These fifteen states/union territories are, Jammu and Kashmir, a Muslim majority state (SLR-67%, MLR-61%), Himachal Pradesh (SLR- 83%, MLR-68.%5), Punjab (SLR-76%, MLR-62%), Haryana (SLR-76%, MLR-53%), Chandigarh (SLR-86%, MLR-75%), Delhi (SLR-86%, MLR-76%), Uttarakhand (SLR-79%, MLR-63%), Uttar Pradesh (68%, MLR-59%), Bihar (SLR-62%, MLR-56%), West Bengal (SLR-76%, MLR-69%), Manipur (SLR-77%, MLR-68%), Assam (SLR-72%, MLR-62%) and Christian majority states of Mizoram (SLR-91%, MLR-78.5%), Nagaland (SLR-80%, MLR-58%) and Meghalaya (SLR-74%, MLR-54%).
Now, if the Muslim population of the Country is 172 million, 106 million live in these fifteen states/ union territories, which have MLR ranging from low to very low. These states/ union territories together hold 62% of the Country’s Muslim population. And, 99 million of the 106 million Muslims live in five states of Jammu and Kashmir, Assam, Bihar, Uttar Pradesh and West Bengal alone.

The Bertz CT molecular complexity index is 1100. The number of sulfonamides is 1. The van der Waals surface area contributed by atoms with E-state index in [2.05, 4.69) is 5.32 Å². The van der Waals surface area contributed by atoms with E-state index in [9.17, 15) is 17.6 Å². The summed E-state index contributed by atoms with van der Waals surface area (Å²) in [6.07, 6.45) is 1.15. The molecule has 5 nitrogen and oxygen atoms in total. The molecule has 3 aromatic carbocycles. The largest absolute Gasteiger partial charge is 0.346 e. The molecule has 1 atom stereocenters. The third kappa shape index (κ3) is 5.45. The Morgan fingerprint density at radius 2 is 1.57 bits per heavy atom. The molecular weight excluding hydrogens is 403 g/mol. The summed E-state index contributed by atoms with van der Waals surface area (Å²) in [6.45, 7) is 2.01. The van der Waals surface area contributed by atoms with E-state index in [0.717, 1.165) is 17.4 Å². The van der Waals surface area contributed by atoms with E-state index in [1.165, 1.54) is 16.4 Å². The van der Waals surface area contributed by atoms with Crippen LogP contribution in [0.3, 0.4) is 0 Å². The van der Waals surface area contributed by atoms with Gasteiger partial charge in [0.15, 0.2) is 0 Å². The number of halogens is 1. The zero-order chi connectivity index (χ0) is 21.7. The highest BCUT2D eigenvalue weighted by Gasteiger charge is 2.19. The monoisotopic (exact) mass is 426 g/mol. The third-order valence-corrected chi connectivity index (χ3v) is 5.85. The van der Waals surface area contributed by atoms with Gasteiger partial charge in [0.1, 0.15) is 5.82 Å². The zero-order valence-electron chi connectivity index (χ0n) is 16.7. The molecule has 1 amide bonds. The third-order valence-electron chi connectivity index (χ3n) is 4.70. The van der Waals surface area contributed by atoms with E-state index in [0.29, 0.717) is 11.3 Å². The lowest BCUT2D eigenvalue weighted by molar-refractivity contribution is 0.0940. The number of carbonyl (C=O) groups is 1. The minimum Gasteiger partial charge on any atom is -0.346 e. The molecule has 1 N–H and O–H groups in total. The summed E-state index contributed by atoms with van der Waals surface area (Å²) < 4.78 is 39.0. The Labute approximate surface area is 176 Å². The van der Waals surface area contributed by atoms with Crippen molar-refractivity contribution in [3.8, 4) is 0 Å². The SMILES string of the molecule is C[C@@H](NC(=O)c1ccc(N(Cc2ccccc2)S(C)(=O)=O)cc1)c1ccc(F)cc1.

Research tells us that the process of Literacy begins in the urban areas and trickles down to the rural areas (Krishnan and Shyam, 1987). The rural population in these five states is significant. Together they hold 41% of the Country’s rural population. The state’s rural Muslim population is more than the state’s rural population in at least three of these five states viz. Jammu and Kashmir (SRP -73%, SRMP -74%); West Bengal (SRP-68%, SRMP-78%) and Assam (SRP-86%, SRMP-92%). In the remaining two states, while Bihar has SRP 89% and SRMP 87%, Uttar Pradesh has SRP 78% and SRMP 63%. The high rural Muslim population in these states coupled with low monthly per capita consumption expenditure (MPCE) of Muslims in rural areas (Muslims have the second lowest MPCE in rural India after Scheduled Tribes) account for low Muslim literacy rates in these states, among other factors. Low MPCE translates to the lack of money to invest in children’s education.